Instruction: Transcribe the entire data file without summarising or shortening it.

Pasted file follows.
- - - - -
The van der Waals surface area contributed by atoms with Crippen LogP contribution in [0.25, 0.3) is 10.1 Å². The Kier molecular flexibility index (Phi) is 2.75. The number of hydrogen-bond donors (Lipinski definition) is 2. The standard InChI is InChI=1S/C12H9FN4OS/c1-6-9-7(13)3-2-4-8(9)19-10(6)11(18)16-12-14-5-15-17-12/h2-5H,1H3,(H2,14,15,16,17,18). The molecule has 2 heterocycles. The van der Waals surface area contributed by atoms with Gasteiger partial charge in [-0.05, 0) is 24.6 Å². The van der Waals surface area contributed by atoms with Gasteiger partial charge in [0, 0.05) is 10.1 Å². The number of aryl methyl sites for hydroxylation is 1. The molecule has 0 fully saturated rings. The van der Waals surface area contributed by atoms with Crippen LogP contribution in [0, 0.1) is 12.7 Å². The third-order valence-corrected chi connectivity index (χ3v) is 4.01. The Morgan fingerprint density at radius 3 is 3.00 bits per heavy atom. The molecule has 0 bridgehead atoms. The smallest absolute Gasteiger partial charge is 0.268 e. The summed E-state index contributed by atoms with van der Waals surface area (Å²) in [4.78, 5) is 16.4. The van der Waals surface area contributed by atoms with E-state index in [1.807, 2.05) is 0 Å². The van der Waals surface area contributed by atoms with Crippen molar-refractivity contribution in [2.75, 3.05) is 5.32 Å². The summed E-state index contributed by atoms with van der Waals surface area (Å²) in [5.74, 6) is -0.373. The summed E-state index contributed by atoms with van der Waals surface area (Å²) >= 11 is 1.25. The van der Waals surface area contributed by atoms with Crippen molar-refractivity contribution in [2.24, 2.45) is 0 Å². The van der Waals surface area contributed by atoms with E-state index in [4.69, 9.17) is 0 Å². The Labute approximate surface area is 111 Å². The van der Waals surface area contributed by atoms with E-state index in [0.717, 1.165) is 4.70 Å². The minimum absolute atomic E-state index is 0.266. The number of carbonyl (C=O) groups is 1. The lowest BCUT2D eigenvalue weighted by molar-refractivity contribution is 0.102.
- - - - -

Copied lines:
The van der Waals surface area contributed by atoms with Crippen LogP contribution in [0.25, 0.3) is 10.1 Å². The Kier molecular flexibility index (Phi) is 2.75. The number of hydrogen-bond donors (Lipinski definition) is 2. The standard InChI is InChI=1S/C12H9FN4OS/c1-6-9-7(13)3-2-4-8(9)19-10(6)11(18)16-12-14-5-15-17-12/h2-5H,1H3,(H2,14,15,16,17,18). The molecule has 2 heterocycles. The van der Waals surface area contributed by atoms with Gasteiger partial charge in [-0.05, 0) is 24.6 Å². The van der Waals surface area contributed by atoms with Gasteiger partial charge in [0, 0.05) is 10.1 Å². The number of aryl methyl sites for hydroxylation is 1. The molecule has 0 fully saturated rings. The van der Waals surface area contributed by atoms with Crippen LogP contribution in [0, 0.1) is 12.7 Å². The third-order valence-corrected chi connectivity index (χ3v) is 4.01. The Morgan fingerprint density at radius 3 is 3.00 bits per heavy atom. The molecule has 0 bridgehead atoms. The smallest absolute Gasteiger partial charge is 0.268 e. The summed E-state index contributed by atoms with van der Waals surface area (Å²) in [4.78, 5) is 16.4. The van der Waals surface area contributed by atoms with E-state index in [1.807, 2.05) is 0 Å². The van der Waals surface area contributed by atoms with Crippen molar-refractivity contribution in [2.75, 3.05) is 5.32 Å². The summed E-state index contributed by atoms with van der Waals surface area (Å²) in [5.74, 6) is -0.373. The summed E-state index contributed by atoms with van der Waals surface area (Å²) >= 11 is 1.25. The van der Waals surface area contributed by atoms with Crippen molar-refractivity contribution in [2.24, 2.45) is 0 Å². The van der Waals surface area contributed by atoms with E-state index in [4.69, 9.17) is 0 Å². The Labute approximate surface area is 111 Å². The van der Waals surface area contributed by atoms with E-state index in [0.717, 1.165) is 4.70 Å². The minimum absolute atomic E-state index is 0.266. The number of carbonyl (C=O) groups is 1. The lowest BCUT2D eigenvalue weighted by molar-refractivity contribution is 0.102.